The average portion of global fund houses’ Asia-Pacific-sourced
under management has risen in the past year, according to an annual
survey of fund managers by AsianInvestor.
The findings, which will feature in
the firm’s magazine this month, are indicative of US and European asset
managers’ reliance on Asia-Pacific to boost business, as AuM in the region increased
from 9.4 per cent to 10.7 per cent.
Although Asia, Japan and Australia generally have a stronger
global managers’ businesses, the results vary according to individual firms. Moreover,
there is an increasing distinction between those with expanding and those with shrinking
With regards to Asian asset managers, there were clear winners
and losers. Overall, Mitsubishi UFJ Trust &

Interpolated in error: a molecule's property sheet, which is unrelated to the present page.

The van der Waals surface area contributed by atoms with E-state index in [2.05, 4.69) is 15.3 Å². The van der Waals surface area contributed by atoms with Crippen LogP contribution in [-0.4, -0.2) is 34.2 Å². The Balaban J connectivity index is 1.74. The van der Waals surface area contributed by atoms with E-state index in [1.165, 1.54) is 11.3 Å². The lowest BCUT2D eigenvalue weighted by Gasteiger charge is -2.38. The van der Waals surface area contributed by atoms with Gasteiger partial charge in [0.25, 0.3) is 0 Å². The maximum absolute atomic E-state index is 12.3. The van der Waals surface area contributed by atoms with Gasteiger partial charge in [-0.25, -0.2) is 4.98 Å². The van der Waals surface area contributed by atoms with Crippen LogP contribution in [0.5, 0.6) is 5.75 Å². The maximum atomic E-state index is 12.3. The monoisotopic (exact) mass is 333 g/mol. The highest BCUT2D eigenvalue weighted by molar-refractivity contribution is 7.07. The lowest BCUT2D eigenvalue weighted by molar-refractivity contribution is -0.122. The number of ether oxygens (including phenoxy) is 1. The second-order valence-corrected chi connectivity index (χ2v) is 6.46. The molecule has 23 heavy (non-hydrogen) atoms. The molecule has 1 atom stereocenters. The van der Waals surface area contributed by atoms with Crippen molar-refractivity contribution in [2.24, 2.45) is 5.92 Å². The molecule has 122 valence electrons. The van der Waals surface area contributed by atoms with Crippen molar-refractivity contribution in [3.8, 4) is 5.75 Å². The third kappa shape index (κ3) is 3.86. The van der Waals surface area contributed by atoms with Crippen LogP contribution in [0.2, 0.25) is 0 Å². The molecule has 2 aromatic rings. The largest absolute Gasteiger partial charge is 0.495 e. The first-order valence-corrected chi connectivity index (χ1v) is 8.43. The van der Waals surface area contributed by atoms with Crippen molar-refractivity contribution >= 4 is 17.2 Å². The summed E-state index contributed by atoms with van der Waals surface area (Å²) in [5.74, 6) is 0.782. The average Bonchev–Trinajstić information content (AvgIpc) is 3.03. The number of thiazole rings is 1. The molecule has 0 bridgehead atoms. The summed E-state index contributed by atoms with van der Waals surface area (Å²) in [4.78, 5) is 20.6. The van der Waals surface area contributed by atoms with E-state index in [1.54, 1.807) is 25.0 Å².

Banking and BlackRock lead the rank, while Asia’s
asset manager, Samsung Asset Management, comes 20th with $89 billion in AuM.
Meanwhile, Japanese trust banks overshadow the top 10, placing
$370 billion at the top, closely followed by Sumitomo Trust & Banking, Chuo Mitsui Trust & Banking and Mizuho Trust & Banking. Japan’s Nomura Asset Management is ranked fifth, with $295 billion in AuM.
Australia-based Macquarie Funds Group and US-based Vanguard also
the top 10, whereas BlackRock takes second place with $363 billion, followed by State Street Global Advisors, with $215 billion and US-based Prudential Financial, with $177 billion.
Asian asset managers with strong growth include Bank of the
Islands and BDO Bank, also from the Philippines, as well as Korea's Hanwha
ITMC, KB Asset Management and Woori Asset Management.
Furthermore, Ashmore, Cohen & Steers, Lazard Asset Management and T Rowe Price all experienced high year-on-year growth, the survey found.